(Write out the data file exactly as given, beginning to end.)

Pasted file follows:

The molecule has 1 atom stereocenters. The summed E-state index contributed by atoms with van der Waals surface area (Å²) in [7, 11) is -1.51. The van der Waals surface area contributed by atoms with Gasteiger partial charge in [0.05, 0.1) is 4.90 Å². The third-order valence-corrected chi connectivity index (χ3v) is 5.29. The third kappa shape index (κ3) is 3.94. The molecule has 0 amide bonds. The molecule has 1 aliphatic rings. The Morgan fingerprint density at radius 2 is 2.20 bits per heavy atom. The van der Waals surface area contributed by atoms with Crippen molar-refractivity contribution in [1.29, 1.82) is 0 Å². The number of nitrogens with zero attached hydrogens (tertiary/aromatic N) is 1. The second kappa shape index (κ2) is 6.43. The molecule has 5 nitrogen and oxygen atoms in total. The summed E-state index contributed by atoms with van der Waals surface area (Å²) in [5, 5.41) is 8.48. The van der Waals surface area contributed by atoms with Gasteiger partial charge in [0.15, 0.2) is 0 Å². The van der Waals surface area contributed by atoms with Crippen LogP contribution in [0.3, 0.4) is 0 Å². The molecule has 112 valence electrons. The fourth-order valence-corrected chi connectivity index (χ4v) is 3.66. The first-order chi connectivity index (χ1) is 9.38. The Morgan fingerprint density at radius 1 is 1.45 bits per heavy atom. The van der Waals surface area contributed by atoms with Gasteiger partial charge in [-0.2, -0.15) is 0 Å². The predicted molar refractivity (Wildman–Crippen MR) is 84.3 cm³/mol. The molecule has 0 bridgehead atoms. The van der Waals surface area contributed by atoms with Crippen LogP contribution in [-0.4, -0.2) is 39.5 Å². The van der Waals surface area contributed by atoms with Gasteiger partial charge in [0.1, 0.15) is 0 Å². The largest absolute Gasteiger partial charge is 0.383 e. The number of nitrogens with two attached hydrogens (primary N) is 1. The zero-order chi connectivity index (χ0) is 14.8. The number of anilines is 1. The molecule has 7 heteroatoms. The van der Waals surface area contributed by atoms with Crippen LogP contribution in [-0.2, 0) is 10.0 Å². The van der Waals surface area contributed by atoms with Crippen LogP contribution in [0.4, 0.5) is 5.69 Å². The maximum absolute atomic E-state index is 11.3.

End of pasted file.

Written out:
The molecule has 1 atom stereocenters. The summed E-state index contributed by atoms with van der Waals surface area (Å²) in [7, 11) is -1.51. The van der Waals surface area contributed by atoms with Gasteiger partial charge in [0.05, 0.1) is 4.90 Å². The third-order valence-corrected chi connectivity index (χ3v) is 5.29. The third kappa shape index (κ3) is 3.94. The molecule has 0 amide bonds. The molecule has 1 aliphatic rings. The Morgan fingerprint density at radius 2 is 2.20 bits per heavy atom. The van der Waals surface area contributed by atoms with Crippen molar-refractivity contribution in [1.29, 1.82) is 0 Å². The number of nitrogens with zero attached hydrogens (tertiary/aromatic N) is 1. The second kappa shape index (κ2) is 6.43. The molecule has 5 nitrogen and oxygen atoms in total. The summed E-state index contributed by atoms with van der Waals surface area (Å²) in [5, 5.41) is 8.48. The van der Waals surface area contributed by atoms with Gasteiger partial charge in [0.15, 0.2) is 0 Å². The van der Waals surface area contributed by atoms with Crippen LogP contribution in [0.3, 0.4) is 0 Å². The molecule has 112 valence electrons. The fourth-order valence-corrected chi connectivity index (χ4v) is 3.66. The first-order chi connectivity index (χ1) is 9.38. The Morgan fingerprint density at radius 1 is 1.45 bits per heavy atom. The van der Waals surface area contributed by atoms with Gasteiger partial charge in [-0.2, -0.15) is 0 Å². The predicted molar refractivity (Wildman–Crippen MR) is 84.3 cm³/mol. The molecule has 0 bridgehead atoms. The van der Waals surface area contributed by atoms with Crippen LogP contribution in [-0.4, -0.2) is 39.5 Å². The van der Waals surface area contributed by atoms with Gasteiger partial charge in [0.1, 0.15) is 0 Å². The largest absolute Gasteiger partial charge is 0.383 e. The number of nitrogens with two attached hydrogens (primary N) is 1. The zero-order chi connectivity index (χ0) is 14.8. The number of anilines is 1. The molecule has 7 heteroatoms. The van der Waals surface area contributed by atoms with Crippen LogP contribution in [-0.2, 0) is 10.0 Å². The van der Waals surface area contributed by atoms with Crippen LogP contribution in [0.4, 0.5) is 5.69 Å². The maximum absolute atomic E-state index is 11.3.